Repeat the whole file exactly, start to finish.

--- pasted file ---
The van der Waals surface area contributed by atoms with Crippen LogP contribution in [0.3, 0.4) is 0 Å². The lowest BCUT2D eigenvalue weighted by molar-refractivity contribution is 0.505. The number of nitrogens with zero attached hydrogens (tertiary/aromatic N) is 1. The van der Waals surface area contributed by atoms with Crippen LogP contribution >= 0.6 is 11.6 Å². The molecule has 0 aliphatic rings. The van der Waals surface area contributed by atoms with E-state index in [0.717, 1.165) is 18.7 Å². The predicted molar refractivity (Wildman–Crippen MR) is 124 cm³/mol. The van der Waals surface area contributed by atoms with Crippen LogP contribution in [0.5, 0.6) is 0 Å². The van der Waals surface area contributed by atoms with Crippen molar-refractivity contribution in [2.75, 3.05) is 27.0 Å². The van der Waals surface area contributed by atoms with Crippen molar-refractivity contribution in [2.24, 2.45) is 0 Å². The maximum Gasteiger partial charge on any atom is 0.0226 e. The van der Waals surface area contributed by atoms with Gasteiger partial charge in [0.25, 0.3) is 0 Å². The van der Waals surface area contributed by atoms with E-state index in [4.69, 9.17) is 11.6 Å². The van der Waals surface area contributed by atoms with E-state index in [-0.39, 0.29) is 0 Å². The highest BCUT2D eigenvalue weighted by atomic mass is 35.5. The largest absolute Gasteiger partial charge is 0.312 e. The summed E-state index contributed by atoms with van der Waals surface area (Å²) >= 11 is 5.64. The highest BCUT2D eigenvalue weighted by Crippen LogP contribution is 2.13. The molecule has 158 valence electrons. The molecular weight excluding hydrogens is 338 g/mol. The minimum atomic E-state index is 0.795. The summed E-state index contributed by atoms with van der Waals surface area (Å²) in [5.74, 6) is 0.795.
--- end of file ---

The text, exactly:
The van der Waals surface area contributed by atoms with Crippen LogP contribution in [0.3, 0.4) is 0 Å². The lowest BCUT2D eigenvalue weighted by molar-refractivity contribution is 0.505. The number of nitrogens with zero attached hydrogens (tertiary/aromatic N) is 1. The van der Waals surface area contributed by atoms with Crippen LogP contribution >= 0.6 is 11.6 Å². The molecule has 0 aliphatic rings. The van der Waals surface area contributed by atoms with E-state index in [0.717, 1.165) is 18.7 Å². The predicted molar refractivity (Wildman–Crippen MR) is 124 cm³/mol. The van der Waals surface area contributed by atoms with Crippen LogP contribution in [0.5, 0.6) is 0 Å². The van der Waals surface area contributed by atoms with Crippen molar-refractivity contribution in [2.75, 3.05) is 27.0 Å². The van der Waals surface area contributed by atoms with Crippen molar-refractivity contribution in [2.24, 2.45) is 0 Å². The maximum Gasteiger partial charge on any atom is 0.0226 e. The van der Waals surface area contributed by atoms with Gasteiger partial charge in [0.25, 0.3) is 0 Å². The van der Waals surface area contributed by atoms with E-state index in [4.69, 9.17) is 11.6 Å². The van der Waals surface area contributed by atoms with E-state index in [-0.39, 0.29) is 0 Å². The highest BCUT2D eigenvalue weighted by atomic mass is 35.5. The largest absolute Gasteiger partial charge is 0.312 e. The summed E-state index contributed by atoms with van der Waals surface area (Å²) >= 11 is 5.64. The highest BCUT2D eigenvalue weighted by Crippen LogP contribution is 2.13. The molecule has 158 valence electrons. The molecular weight excluding hydrogens is 338 g/mol. The minimum atomic E-state index is 0.795. The summed E-state index contributed by atoms with van der Waals surface area (Å²) in [5.74, 6) is 0.795.